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Investigation of representing hysteresis in macroscopic models of two-phase flow in porous media using intermediate scale experimental data

  • Author(s): Cihan, A
  • Birkholzer, J
  • Trevisan, L
  • Gonzalez-Nicolas, A
  • Illangasekare, T
  • et al.
Abstract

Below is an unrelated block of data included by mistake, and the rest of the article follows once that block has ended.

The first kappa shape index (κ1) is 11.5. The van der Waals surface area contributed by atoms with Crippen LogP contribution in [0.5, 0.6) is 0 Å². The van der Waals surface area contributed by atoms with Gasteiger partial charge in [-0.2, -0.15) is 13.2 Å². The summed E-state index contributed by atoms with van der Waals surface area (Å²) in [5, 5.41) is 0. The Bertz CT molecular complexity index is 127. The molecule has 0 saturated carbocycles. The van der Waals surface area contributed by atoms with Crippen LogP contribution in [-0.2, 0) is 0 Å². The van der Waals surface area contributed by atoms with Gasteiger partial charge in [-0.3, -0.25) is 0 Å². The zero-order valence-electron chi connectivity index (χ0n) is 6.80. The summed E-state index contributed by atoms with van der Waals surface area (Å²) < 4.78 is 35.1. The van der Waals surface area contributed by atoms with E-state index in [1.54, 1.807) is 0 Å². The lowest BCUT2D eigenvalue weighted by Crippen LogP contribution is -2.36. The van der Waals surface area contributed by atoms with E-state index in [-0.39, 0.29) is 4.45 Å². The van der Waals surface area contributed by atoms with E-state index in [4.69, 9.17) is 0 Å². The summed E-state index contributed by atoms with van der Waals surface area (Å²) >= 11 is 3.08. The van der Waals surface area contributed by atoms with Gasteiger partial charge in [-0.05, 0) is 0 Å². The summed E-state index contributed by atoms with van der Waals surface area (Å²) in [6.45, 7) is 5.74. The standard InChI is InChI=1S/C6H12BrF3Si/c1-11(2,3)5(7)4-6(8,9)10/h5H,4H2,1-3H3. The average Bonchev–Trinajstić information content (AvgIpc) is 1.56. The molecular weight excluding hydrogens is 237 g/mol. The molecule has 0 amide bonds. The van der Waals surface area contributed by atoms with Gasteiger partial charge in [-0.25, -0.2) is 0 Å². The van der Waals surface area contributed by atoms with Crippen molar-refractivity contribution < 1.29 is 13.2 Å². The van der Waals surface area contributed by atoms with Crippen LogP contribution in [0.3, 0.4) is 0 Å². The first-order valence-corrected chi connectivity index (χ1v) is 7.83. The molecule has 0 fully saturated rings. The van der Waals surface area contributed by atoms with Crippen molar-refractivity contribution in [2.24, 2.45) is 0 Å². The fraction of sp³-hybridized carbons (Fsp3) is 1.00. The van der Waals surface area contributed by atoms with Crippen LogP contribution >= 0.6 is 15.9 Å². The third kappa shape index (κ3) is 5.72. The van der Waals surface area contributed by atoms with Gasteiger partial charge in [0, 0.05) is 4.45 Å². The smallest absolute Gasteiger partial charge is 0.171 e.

© 2016. American Geophysical Union. All Rights Reserved. Incorporating hysteresis into models is important to accurately capture the two phase flow behavior when porous media systems undergo cycles of drainage and imbibition such as in the cases of injection and post-injection redistribution of CO2during geological CO2storage (GCS). In the traditional model of two-phase flow, existing constitutive models that parameterize the hysteresis associated with these processes are generally based on the empirical relationships. This manuscript presents development and testing of mathematical hysteretic capillary pressure—saturation—relative permeability models with the objective of more accurately representing the redistribution of the fluids after injection. The constitutive models are developed by relating macroscopic variables to basic physics of two-phase capillary displacements at pore-scale and void space distribution properties. The modeling approach with the developed constitutive models with and without hysteresis as input is tested against some intermediate-scale flow cell experiments to test the ability of the models to represent movement and capillary trapping of immiscible fluids under macroscopically homogeneous and heterogeneous conditions. The hysteretic two-phase flow model predicted the overall plume migration and distribution during and post injection reasonably well and represented the postinjection behavior of the plume more accurately than the nonhysteretic models. Based on the results in this study, neglecting hysteresis in the constitutive models of the traditional two-phase flow theory can seriously overpredict or underpredict the injected fluid distribution during post-injection under both homogeneous and heterogeneous conditions, depending on the selected value of the residual saturation in the nonhysteretic models.

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